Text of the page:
According to Lincoln Center's new LCT3 project at its slogan, it takes "New Audiences for New Artists." It also takes new critics, hence the establishment of Theater Talk's New Theater Corps in 2005, a way for up-and-coming theater writers and eager new theatergoers to get exposure to the ever-growing theater scene in New York City. Writers for the New Theater Corps are given the opportunity to immerse themselves in the off-off and off-Broadway theater scene, learning and giving back high-quality reviews at the same time. Driven by a passion and love of the arts, the New Theater Corps aims to identify, support, and grow the arts community, one show and one person at a time.

Wednesday, October 08, 2008

Brew of the Dead

Brew of the Dead brings theater to the bar hopping masses.

Reviewed by Adrienne Urbanski
[See also: Aaron Riccio's review.]

With a plot and title that boast the promise of zombies and beer, a late night time slot, inexpensive ticket price, and constant encouragement to drink through the play, Brew of the Dead succeeds in making theater appealing to those who would rather spend their evenings at a bar than a theater. While in the past zombies have been used for social commentary and apt parody, beneath the enticing gimmick lies little else.

Brew of the Dead's plot is virtually indistinguishable from any standard zombie B-movie (the world is mysteriously overtaken by zombies, leaving a few survivors to hole up together and plan their next strategy). The new twist is the emphasis on beer: while the survivors of Dawn of the Dead sought shelter in a mall, our gang heads toward an abandoned brewery. As Dawn of the Dead equates zombieism with consumerism, Brew of the Dead equates zombieism with alcohol, but unlike its more socially aware predecessors, Brew of the Dead just wants to have a good time, beer in hand.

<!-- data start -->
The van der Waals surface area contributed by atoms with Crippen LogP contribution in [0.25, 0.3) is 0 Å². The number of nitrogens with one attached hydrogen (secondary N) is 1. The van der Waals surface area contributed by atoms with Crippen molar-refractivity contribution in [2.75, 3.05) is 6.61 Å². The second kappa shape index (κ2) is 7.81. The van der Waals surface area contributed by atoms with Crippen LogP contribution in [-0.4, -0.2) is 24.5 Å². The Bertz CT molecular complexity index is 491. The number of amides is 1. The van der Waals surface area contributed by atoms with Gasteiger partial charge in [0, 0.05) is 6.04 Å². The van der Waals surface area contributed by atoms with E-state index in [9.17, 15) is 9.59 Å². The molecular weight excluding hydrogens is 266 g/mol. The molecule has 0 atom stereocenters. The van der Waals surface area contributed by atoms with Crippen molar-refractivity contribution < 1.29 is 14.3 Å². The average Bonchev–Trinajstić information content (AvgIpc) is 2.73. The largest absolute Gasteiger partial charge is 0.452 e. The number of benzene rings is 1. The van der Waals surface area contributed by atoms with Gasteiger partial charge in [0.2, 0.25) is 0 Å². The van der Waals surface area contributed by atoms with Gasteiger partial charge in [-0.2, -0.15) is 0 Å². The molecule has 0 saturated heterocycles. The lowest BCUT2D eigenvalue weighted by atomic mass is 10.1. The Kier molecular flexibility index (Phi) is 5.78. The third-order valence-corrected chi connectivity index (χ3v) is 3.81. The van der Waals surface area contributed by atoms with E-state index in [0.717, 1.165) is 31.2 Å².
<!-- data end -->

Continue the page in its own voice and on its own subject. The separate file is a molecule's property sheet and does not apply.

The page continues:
The zombies themselves remain off stage, seen only by the cast, which inhibits the play from reaching the level of parody and schlock so well displayed in Shaun of the Dead (one of its self-proclaimed influences.) Without seeing the threat, there’s no way to gauge whether it is serious or laughable: the actors remain straight-faced, never quite indulging in full-on irony or parody, with the exception of Craig (Peter Schyuler, who also serves as associate producer), the over-the-top, wise cracking drunk.

The cleverest moments center around a series of pre-show public service announcements (P.S.A.’s), which humorously tell the tale of those who were not fortunate enough to make it out alive: a girl who seeks to investigate a strange noise in her hallway, armed only with a whisk; an extreme vegan who wears homemade sneakers that are impossible to run in. Also included are zombie-themed newscasts and a "Mentos, the Fleshmaker” ad, which add breadth and humor to the work.

Those little touches are important because, staying true to its cinematic predecessors, the characters of Brew of the Dead are highly underdeveloped: their backstories are the P.S.A. videos. There’s the aforementioned drunk, Craig, and then Nexus (Amy Beth Sherman), a tough Goth girl; Kim (Amy Overman), a chipper honor-society square; Roger (Eric Chase) a jovial nice guy; and Derek (Tom O’Connor), a silver-haired college professor who seems to know it all.

However, beneath all the flash and atmosphere, the plot is thin: there’s a scene before the brewery and one within it, making the 80 minutes feel short and limited. Ultimately, Brew of the Dead is nothing more than a welcome detour for the bar-hopping Lower East Side crowd, but with a beer in one hand, the play is a good time, flaws and all.

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Brew of the Dead (55min., no intermission)
Under St. Marks (94 St. Mark's Place)
Tickets (212-868-4444): $15.00
Performances: 10/11, 10/18, 10/25, 11/1 @ 10:30

1 comment:

Eric said...

Brew of the Dead was very entertaining, well acted and full of fast paced dialog. A good time was had by all, the intimate atmosphere only added to the appeal of the production.